Where Do We Draw The Line On How We Treat People Who Are Different?
Mental Illness and Homelessness
“We can’t make ourselves” would normally serve its purpose as a grade-school solution for quelling notable differences in appearance. It holds on to the very idea that despite there being something noticeably different about someone, physical attributes carry little value when assessing a person in their entirety. It’s as if little Suzy felt justified when her mother used this very saying to answer her daughter’s question of whether or not her friend, Polly, would still be fun to play with, despite having brown eyes.
So, when the variables are changed, would we still exercise the same amount of contentment when given “we can’t make ourselves” as an answer? Sadly, this isn’t the case, and it has been this way for a while. Worth an honorable mention is mental illness; this aspect is often overlooked or misunderstood. Consequently, it’s seen as a disadvantage that goes against the grain of the trendy, but fleeting, views society has on what it means to be a productive and desirable human being.
If seeing is believing, it should be abundantly clear that mental illness not only needs more awareness, but also an intervention plan. The National Alliance of Mental Illness sites roughly “1 in 5 adults experience mental illnesses in a year”, and that “1 in 25 adults experiences a serious mental illness that substantially interferes with one of more major life activities.” Naturally, it is common-place to assume that homeless individuals are included in this statistic; but, The Treatment Advocacy Center hones in on the specifics by maintaining that as much as “one-third of those who are homeless have a serious mental illness, such as bipolar, schizophrenia, and major depression”. Further, the article sites that “33% of homeless individuals, with mental illnesses, are left untreated”. Correspondingly, TAC reports that psychiatric patients, who were previously hospitalized, are “three times more likely to obtain food from the garbage.” This alarming correlation with mental illness and homelessness points to the fact that people are not getting access to the treatment they need, and it’s being regarded as a non-issue.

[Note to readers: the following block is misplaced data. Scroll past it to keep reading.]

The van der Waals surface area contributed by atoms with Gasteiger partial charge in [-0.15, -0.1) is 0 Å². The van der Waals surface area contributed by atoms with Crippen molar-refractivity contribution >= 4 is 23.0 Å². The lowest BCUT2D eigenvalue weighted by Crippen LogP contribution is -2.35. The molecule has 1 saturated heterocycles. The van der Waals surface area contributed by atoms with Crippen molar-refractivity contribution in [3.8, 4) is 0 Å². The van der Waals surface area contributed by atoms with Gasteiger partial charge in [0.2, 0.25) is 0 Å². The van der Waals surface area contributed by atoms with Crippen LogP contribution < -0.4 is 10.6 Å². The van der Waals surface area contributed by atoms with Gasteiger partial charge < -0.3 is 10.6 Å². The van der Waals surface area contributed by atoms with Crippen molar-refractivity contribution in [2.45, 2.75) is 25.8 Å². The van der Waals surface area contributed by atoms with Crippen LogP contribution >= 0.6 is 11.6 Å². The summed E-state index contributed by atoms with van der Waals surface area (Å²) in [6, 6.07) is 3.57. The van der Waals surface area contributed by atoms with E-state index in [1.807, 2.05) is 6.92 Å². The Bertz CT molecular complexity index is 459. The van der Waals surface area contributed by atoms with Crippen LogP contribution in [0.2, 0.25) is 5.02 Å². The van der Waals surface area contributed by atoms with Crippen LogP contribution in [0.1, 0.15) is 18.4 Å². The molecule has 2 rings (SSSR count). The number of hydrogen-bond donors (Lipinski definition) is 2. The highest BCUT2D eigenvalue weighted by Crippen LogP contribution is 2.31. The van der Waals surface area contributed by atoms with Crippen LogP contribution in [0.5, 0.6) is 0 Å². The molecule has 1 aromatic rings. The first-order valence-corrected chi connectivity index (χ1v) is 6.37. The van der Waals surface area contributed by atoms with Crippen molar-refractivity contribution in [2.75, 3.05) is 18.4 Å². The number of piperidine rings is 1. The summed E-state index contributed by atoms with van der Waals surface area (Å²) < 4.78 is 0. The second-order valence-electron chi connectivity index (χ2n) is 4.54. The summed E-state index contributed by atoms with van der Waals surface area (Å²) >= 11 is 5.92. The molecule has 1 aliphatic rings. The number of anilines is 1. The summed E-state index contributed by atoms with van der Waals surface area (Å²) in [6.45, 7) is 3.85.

Mirroring these alarming numbers is the amount of psychiatric treatment this population receives. A public health report, issued by The US National Library of Medicine National Institutes of Health, details psychiatric treatment for homeless children. The report notes “sheltered homes represent one-third of The US homeless population.” This subgroup of the population is very impressionable. The stress children bear from housing-uncertainty, developing healthy views of the world and their place in it, along with the fear of violence, make them more susceptible to mental illnesses. “System barriers and unstable living arrangements” make it harder for children to get the help they need, unless they are of a “high-risk status;” high risk, in this scenario, refers to serious mental illnesses. From there, the child is eligible for screening and treatment, provided by local outreach programs. The report continues by highlighting nine homeless shelters in the Jacksonville area. Of the population of 476 children, 118 were screened, and 50 of those needed a referral for psychiatric treatment.
Mondics, J. (n.d.). How Many People with Serious Mental Illness Are Homeless? Retrieved from http://www.treatmentadvocacycenter.org/fixing-the-system/features-and-news/2596-how-many-people-with-serious-mental-illness-are-homeless
Lynch, S., Wood, J., Livingood, W., Smotherman, C., Goldhagen, J. and Wood, D. (2018). Feasibility of Shelter-Based Mental Health Screening for Homeless Children.
NAMI. (n.d.). Retrieved from https://www.nami.org/learn-more/mental-health-by-the-numbers